Medicaid expansion has become a key political issue under the Affordable Care Act (ACA) — commonly known as Obamacare.
In 2012, the Supreme Court ruled to leave decisions up to states on whether to adopt the ACA’s expansion. In the decade since, 10 states still haven’t expanded Medicaid. That translates to more than 2 million individuals without healthcare coverage in a “coverage gap” that the Supreme Court decision created.
Here’s how the gap happens: To qualify for Medicaid, an individual cannot make more than 138% of the federal poverty level, an income currently equivalent to $20,120. However, that’s only under the ACA’s expansion. The threshold for subsidies under traditional insurance plans in the Affordable Care Act is incomes above 100% of the federal poverty level.
That has left those 2 million-plus people in a situation where they are both living in poverty but also ineligible for financial assistance.
“The plight of these people — it’s just terrible,” Sherry Glied, dean and professor at Robert F. Wagner Graduate School of Public Service at New York University, told Yahoo Finance. “Imagine that you’re in a state where somebody says, ‘OK, you can work another 10 hours this week, and if you work another 10 hours, you’re going to lose your health insurance coverage.’ That’s ridiculous.”
A new report from the Commonwealth Fund, cowritten by Glied, highlights how the majority of these individuals in the coverage gap are people of color and people living in the South, where most of the non-expansion states are located. Previous studies have found that the size of the Black population in the state is predictive of whether that state expands Medicaid or not. States with particularly large Black populations have been the ones that haven’t, Glied said.
“This is a particularly disadvantaged population because they have no recourse,” Glied said. “There’s nowhere for them to get health insurance. There’s no way they could possibly buy health insurance in the open market. They don’t have enough money and they don’t qualify for Medicaid. And this is the group that’s called the ‘gap population.’”
‘A strong political stance’
One of the most notable impacts of Medicaid expansion was substantially increasing health insurance coverage rates.
According to the report, which compared outcomes for people who potentially fall in the coverage gap in comparable states that did and didn’t expand Medicaid, insurance coverage rates among parents in expansion states increased by 15.3% — and among nonparents by 10.5%.
“These improvements in coverage led to reductions in the rate at which financial considerations impeded access to care,” the report said.
Increased coverage meant fewer people avoided seeking medical care due to cost. It also led to higher rates of routine checkups and more regular contact with primary care physicians.
More access to and affordability of preventive care led to increased use of these services, the report also found. For instance, according to the report, parents were 2.8% more likely to get a flu shot, while individuals were 6.7% more likely to have had a mammogram. Individuals in expansion states were 1.9% more likely to take medication to treat high blood pressure.
While studies have shown that access to preventive care can help financially, many state governments are still resistant to expanding Medicaid, which Glied attributes to partisanship, especially since the federal government covers up to 90% of Medicaid costs.
“This is really just these states making a political argument,” Glied said. “The movement has been very gradual [but] states [will] realize that the Affordable Care Act is here to stay.”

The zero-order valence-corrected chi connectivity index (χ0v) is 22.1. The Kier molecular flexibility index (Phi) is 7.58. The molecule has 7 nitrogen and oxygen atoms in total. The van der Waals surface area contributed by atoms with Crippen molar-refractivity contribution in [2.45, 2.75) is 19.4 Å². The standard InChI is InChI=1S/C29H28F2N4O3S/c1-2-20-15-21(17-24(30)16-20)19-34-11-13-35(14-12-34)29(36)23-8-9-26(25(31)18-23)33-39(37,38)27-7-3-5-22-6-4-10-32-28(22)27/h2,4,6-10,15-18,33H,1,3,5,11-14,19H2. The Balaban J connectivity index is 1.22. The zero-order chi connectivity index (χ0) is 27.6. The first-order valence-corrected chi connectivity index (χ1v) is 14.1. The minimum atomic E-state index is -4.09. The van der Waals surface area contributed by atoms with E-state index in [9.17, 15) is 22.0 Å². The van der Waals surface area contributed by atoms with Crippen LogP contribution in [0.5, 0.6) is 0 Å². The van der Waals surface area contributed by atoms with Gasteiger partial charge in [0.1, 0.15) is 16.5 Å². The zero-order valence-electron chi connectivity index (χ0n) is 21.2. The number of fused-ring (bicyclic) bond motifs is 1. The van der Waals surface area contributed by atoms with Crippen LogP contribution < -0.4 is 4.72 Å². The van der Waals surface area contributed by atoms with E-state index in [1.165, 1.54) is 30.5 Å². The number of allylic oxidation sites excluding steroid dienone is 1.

‘A challenging conundrum’
Medicaid expansion has also become a ballot issue for voters. Notably, red states like Arkansas and Nebraska saw voters overwhelmingly support expansion in recent years. Ten states led by Republican governors have continued to reject federal funding for the program.
Glied said it may simply take more time for more states to fully get on board.
“What I think will happen in the near future is that state legislators will realize the Affordable Care Act is here to stay and that their residents are paying federal taxes that are being used to fund Medicaid expansion in California and New York and Massachusetts and other places they don’t like very much, but not in their own state,” Glied said.
Coverage could become even more of a challenge after the expiration of the Families First Coronavirus Response Act, a pandemic-era law that created continuous enrollment in Medicaid in all states. That program expired on March 31, 2023.
For instance, Glied said, “if you’re in Texas and your income fell below the threshold, now you’re going to get kicked off. So we’re going to see in the non-expansion states that when the continuous coverage provision comes to an end, a lot of those people are going to become uninsured, whereas in the expansion states, we don’t really expect to see very many of them become uninsured.”
Data has shown that Medicaid expansion improves insured rates across all racial demographics, nearly doubling across every category. But Glied noted the “challenging conundrum” for the Biden administration: It’s already paying for much of the cost of Medicaid expansion, and Republican governors aren’t likely to give in politically.
“There’s a real question about what you do to entice these states that didn’t take this really good offer,” Glied said. Do you want to offer them even more? That doesn’t seem very right or fair. So it’s a challenging conundrum of how to get those people covered if their states don’t want to do it.”
Adriana Belmonte is a reporter and editor covering politics and healthcare policy for Yahoo Finance. You can follow her on Twitter @adrianambells and reach her at firstname.lastname@example.org.
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